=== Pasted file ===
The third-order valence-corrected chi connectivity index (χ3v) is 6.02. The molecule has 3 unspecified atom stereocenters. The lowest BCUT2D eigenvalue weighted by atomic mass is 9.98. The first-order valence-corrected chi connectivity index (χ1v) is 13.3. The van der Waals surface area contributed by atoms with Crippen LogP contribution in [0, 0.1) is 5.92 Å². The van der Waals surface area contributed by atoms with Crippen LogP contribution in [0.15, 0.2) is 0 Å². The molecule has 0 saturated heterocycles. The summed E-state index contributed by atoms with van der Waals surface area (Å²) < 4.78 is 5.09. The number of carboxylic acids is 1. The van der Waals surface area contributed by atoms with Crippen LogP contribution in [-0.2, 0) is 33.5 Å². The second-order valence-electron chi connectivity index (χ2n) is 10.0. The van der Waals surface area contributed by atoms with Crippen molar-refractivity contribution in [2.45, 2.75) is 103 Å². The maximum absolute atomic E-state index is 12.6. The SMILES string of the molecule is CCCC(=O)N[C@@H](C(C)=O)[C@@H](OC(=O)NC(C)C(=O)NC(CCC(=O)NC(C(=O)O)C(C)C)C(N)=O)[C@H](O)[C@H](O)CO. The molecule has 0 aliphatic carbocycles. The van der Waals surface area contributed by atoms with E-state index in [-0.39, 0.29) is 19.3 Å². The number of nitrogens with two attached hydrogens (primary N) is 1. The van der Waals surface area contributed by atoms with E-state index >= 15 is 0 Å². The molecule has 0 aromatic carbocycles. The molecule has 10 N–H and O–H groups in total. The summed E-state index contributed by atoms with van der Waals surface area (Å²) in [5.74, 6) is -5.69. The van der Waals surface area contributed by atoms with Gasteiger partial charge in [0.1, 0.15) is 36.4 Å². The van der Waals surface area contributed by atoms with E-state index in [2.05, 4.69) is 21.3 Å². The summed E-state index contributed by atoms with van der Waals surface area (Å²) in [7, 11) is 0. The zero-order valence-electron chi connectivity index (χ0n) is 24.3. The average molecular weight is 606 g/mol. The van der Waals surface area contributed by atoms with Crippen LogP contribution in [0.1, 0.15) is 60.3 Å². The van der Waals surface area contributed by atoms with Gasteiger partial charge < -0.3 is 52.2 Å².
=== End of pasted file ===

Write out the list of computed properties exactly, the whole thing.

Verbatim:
The third-order valence-corrected chi connectivity index (χ3v) is 6.02. The molecule has 3 unspecified atom stereocenters. The lowest BCUT2D eigenvalue weighted by atomic mass is 9.98. The first-order valence-corrected chi connectivity index (χ1v) is 13.3. The van der Waals surface area contributed by atoms with Crippen LogP contribution in [0, 0.1) is 5.92 Å². The van der Waals surface area contributed by atoms with Crippen LogP contribution in [0.15, 0.2) is 0 Å². The molecule has 0 saturated heterocycles. The summed E-state index contributed by atoms with van der Waals surface area (Å²) < 4.78 is 5.09. The number of carboxylic acids is 1. The van der Waals surface area contributed by atoms with Crippen LogP contribution in [-0.2, 0) is 33.5 Å². The second-order valence-electron chi connectivity index (χ2n) is 10.0. The van der Waals surface area contributed by atoms with Crippen molar-refractivity contribution in [2.45, 2.75) is 103 Å². The maximum absolute atomic E-state index is 12.6. The SMILES string of the molecule is CCCC(=O)N[C@@H](C(C)=O)[C@@H](OC(=O)NC(C)C(=O)NC(CCC(=O)NC(C(=O)O)C(C)C)C(N)=O)[C@H](O)[C@H](O)CO. The molecule has 0 aliphatic carbocycles. The van der Waals surface area contributed by atoms with E-state index in [-0.39, 0.29) is 19.3 Å². The number of nitrogens with two attached hydrogens (primary N) is 1. The van der Waals surface area contributed by atoms with E-state index >= 15 is 0 Å². The molecule has 0 aromatic carbocycles. The molecule has 10 N–H and O–H groups in total. The summed E-state index contributed by atoms with van der Waals surface area (Å²) in [5.74, 6) is -5.69. The van der Waals surface area contributed by atoms with Gasteiger partial charge in [0.1, 0.15) is 36.4 Å². The van der Waals surface area contributed by atoms with E-state index in [2.05, 4.69) is 21.3 Å². The summed E-state index contributed by atoms with van der Waals surface area (Å²) in [7, 11) is 0. The zero-order valence-electron chi connectivity index (χ0n) is 24.3. The average molecular weight is 606 g/mol. The van der Waals surface area contributed by atoms with Crippen LogP contribution in [0.1, 0.15) is 60.3 Å². The van der Waals surface area contributed by atoms with Gasteiger partial charge < -0.3 is 52.2 Å².